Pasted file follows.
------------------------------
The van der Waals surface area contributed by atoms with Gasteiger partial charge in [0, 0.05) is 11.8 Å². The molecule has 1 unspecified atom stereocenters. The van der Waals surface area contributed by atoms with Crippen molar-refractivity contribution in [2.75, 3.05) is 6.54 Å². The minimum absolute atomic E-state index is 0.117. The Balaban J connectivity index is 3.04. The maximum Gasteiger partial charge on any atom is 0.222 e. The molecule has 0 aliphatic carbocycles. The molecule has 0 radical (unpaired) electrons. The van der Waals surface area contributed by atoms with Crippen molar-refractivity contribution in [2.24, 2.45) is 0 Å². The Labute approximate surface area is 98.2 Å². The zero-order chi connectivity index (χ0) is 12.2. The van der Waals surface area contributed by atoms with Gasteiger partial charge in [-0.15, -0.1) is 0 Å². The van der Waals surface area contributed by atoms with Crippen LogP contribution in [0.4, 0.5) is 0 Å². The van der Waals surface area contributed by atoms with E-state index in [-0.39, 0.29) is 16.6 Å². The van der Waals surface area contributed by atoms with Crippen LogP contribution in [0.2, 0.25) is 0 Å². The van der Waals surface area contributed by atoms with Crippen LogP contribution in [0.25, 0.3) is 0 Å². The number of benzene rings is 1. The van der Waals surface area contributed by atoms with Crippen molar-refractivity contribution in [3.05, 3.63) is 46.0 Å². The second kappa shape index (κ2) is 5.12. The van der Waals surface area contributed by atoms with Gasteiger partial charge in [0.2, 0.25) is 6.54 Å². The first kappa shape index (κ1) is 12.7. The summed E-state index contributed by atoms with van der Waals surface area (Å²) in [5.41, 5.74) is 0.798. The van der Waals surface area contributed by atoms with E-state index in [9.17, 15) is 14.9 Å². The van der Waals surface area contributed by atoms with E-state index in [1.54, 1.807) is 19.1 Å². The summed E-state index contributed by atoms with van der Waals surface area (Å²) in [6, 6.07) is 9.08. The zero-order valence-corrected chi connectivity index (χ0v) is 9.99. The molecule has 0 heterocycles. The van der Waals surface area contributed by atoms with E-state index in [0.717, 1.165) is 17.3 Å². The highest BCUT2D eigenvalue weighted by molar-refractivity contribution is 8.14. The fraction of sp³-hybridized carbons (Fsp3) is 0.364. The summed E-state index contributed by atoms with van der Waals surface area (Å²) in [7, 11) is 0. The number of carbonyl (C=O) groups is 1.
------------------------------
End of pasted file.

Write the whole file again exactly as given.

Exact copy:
The van der Waals surface area contributed by atoms with Gasteiger partial charge in [0, 0.05) is 11.8 Å². The molecule has 1 unspecified atom stereocenters. The van der Waals surface area contributed by atoms with Crippen molar-refractivity contribution in [2.75, 3.05) is 6.54 Å². The minimum absolute atomic E-state index is 0.117. The Balaban J connectivity index is 3.04. The maximum Gasteiger partial charge on any atom is 0.222 e. The molecule has 0 aliphatic carbocycles. The molecule has 0 radical (unpaired) electrons. The van der Waals surface area contributed by atoms with Crippen molar-refractivity contribution in [2.24, 2.45) is 0 Å². The Labute approximate surface area is 98.2 Å². The zero-order chi connectivity index (χ0) is 12.2. The van der Waals surface area contributed by atoms with Gasteiger partial charge in [-0.15, -0.1) is 0 Å². The van der Waals surface area contributed by atoms with Crippen LogP contribution in [0.4, 0.5) is 0 Å². The van der Waals surface area contributed by atoms with E-state index in [-0.39, 0.29) is 16.6 Å². The van der Waals surface area contributed by atoms with Crippen LogP contribution in [0.2, 0.25) is 0 Å². The van der Waals surface area contributed by atoms with Crippen LogP contribution in [0.25, 0.3) is 0 Å². The number of benzene rings is 1. The van der Waals surface area contributed by atoms with Crippen molar-refractivity contribution in [3.05, 3.63) is 46.0 Å². The second kappa shape index (κ2) is 5.12. The van der Waals surface area contributed by atoms with Gasteiger partial charge in [0.2, 0.25) is 6.54 Å². The first kappa shape index (κ1) is 12.7. The summed E-state index contributed by atoms with van der Waals surface area (Å²) in [5.41, 5.74) is 0.798. The van der Waals surface area contributed by atoms with E-state index in [9.17, 15) is 14.9 Å². The van der Waals surface area contributed by atoms with E-state index in [1.54, 1.807) is 19.1 Å². The summed E-state index contributed by atoms with van der Waals surface area (Å²) in [6, 6.07) is 9.08. The zero-order valence-corrected chi connectivity index (χ0v) is 9.99. The molecule has 0 heterocycles. The van der Waals surface area contributed by atoms with E-state index in [0.717, 1.165) is 17.3 Å². The highest BCUT2D eigenvalue weighted by molar-refractivity contribution is 8.14. The fraction of sp³-hybridized carbons (Fsp3) is 0.364. The summed E-state index contributed by atoms with van der Waals surface area (Å²) in [7, 11) is 0. The number of carbonyl (C=O) groups is 1.